A reasonable version of this scenario could--I think--skew a team's run differential enough to distort their Pythagorean win-loss quite a bit, especially if they're a light-hitting bunch. Unfortunately, my request to Mr. Jaffe that he run some analysis on the Jim Bullinger Factor has so far gone unfulfilled, so I can't know for sure.

All this leads me to wonder: Is Pythagorean winning percentage a useful tool at all? If nothing else, I'd say the predictive powers of run differential are exaggerated and, at times, abused. Isn't the whole point of a predictive tool to account for lurking variables and adjust for drifts? Obviously, creating a predictive method for wins with excellent correlation to a single counting stat and zero correlation to all others would be virtually impossible.

But the link that Jaffe highlights seems a bit too glaring to have tremendous faith in Pytahogorean winning percentage as a baseline level of performance. Nevertheless, observers who accept the predictive power of crude run differential have branded teams who outperform their Pythagorean as "lucky"--often in weirdly resentful way--when the reality may be that the method sells them short.

The appeal of Pythagorean win-loss, of course, is its simplicity, but there must be ways to improve upon it without undermining that simplicity. Why not narrow the sample of a team's games? Instead of counting their entire run output for the season, chop off the single game run differentials that fall at the margins. Doing so should filter out those meaningless runs scored off AAAA tomato cans late in blowouts. Then again, maybe adjustments like this would only move the error from place to another.

Regardless, I think it's a question worth the scrutiny, given how much stock literate baseball minds put into Pythagorean win-loss marks. Jaffe's article is pretty clear evidence that the method has a hitch, and if that's the case, it should be tweaked, lest we wish to acknowledge that good bullpens make their own luck.


More YCS Politics - Obama and Biden and Osama Bin Laden

>> Wednesday

This post is totally not sports related, but earlier this week, Vinnie did already post on politics -- which has the sports-like elements of competition and a scoring system. Moreover, I'm hoping to generate some serious hits with this post.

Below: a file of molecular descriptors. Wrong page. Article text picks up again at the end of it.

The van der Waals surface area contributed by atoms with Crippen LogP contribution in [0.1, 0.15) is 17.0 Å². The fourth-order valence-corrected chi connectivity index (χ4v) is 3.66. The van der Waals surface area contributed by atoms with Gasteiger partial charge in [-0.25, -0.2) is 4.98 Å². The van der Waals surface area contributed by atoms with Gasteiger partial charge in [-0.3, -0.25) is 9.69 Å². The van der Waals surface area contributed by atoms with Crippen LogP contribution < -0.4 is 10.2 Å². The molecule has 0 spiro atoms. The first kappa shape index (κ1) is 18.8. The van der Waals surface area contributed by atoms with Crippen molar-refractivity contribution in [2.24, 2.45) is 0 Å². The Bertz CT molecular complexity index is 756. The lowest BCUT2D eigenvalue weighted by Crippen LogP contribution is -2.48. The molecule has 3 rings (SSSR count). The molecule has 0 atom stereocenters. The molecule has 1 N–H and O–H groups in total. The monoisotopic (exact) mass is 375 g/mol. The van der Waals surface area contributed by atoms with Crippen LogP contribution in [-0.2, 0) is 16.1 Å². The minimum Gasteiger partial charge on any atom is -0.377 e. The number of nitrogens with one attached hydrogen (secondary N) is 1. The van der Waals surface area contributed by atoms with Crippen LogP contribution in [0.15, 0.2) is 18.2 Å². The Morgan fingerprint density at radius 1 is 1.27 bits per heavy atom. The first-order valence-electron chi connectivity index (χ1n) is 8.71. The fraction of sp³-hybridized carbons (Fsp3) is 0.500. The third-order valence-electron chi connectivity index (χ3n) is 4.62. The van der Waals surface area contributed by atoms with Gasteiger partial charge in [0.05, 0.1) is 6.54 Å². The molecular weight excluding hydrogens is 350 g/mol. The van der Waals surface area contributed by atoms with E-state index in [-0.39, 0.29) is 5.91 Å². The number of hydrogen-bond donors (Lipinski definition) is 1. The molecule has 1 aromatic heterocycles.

Anyways, my current/temporary roommate pointed out tonight that "Obama and Biden" sounds a lot like "Osama bin Laden." He's right, and he's probably not the first person to observe this phenomenon.

However, I do think YCS will be the first forum on entire internet to post an official "Osama Bin Laden" graphic. "Change is so naive, man" was the closest match to "Change we can believe in" that I could conceive in less than 90 seconds.

Now, I hope this post and graphic don't offend the couple of diehard Democrats at YCS. Remember, I don't dislike Obama; I'm just more of a Bob Barr guy. Good night.


As half of YCS opens fire

According to SI's tease, it reads "Find out why so many people hate the Cubs." Now, after growing up in a family of White Sox fans, going to college in Milwaukee and law school in St. Louis, I was expecting to see some pretty familiar arguments as to why others think the Cubs are the scum of the earth. The article was probably going to stretch on and on for pages and pages. This is the only part of the articlethat approaches criticism.

Seriously, how could you not love the Chicago Cubs?
Well, as it turns out, there are a lot of ways. You could grow up on the Southside of Chicago, where Cubs fans are viewed as a whole tribe of spoiled Ferris Buellers. You could be a St. Louis Cardinals fan raised to believe the Cubs are only cute and cuddly to the people who see them from afar. You could be from the greater Milwaukee area, only two hours north of Chicago, where maybe you have had the whole lovable Cubs thing rammed down your throat all your life to the point of bursting.

In other words, the Cubs are hated by fans of their rivals.
There's one other reference to a Cardinal fan who thought Ryne Sandberg was the Devil. The rest of the article is how the Yankees and Red Sox might not be in the playoffs this year and how it's hot in the Midwest (surprise) in the summertime. Hard-hitting journalism over there at SI.


Erin Brockovich II: Revenge of the Lifer

Rick Reilly has a notion:

I think minor league players like [Mitch] Jones should file a class action, restraint of trade lawsuit against Major League Baseball because they sat stewing in the minors while big leaguers were allowed to cheat.

On top of the small problem that this suggestion is completely insane, I have to quickly take exception with the two players he highlights in the column to make his point.

Mitch Jones, as Reilly points out, hit 39 HR in AA in 2004. Of course, that was a career year, and even then, his .880 OPS isn't eye-popping for a guy who plays 1B and corner outfield in a Yankees organization that employs an All-Star team.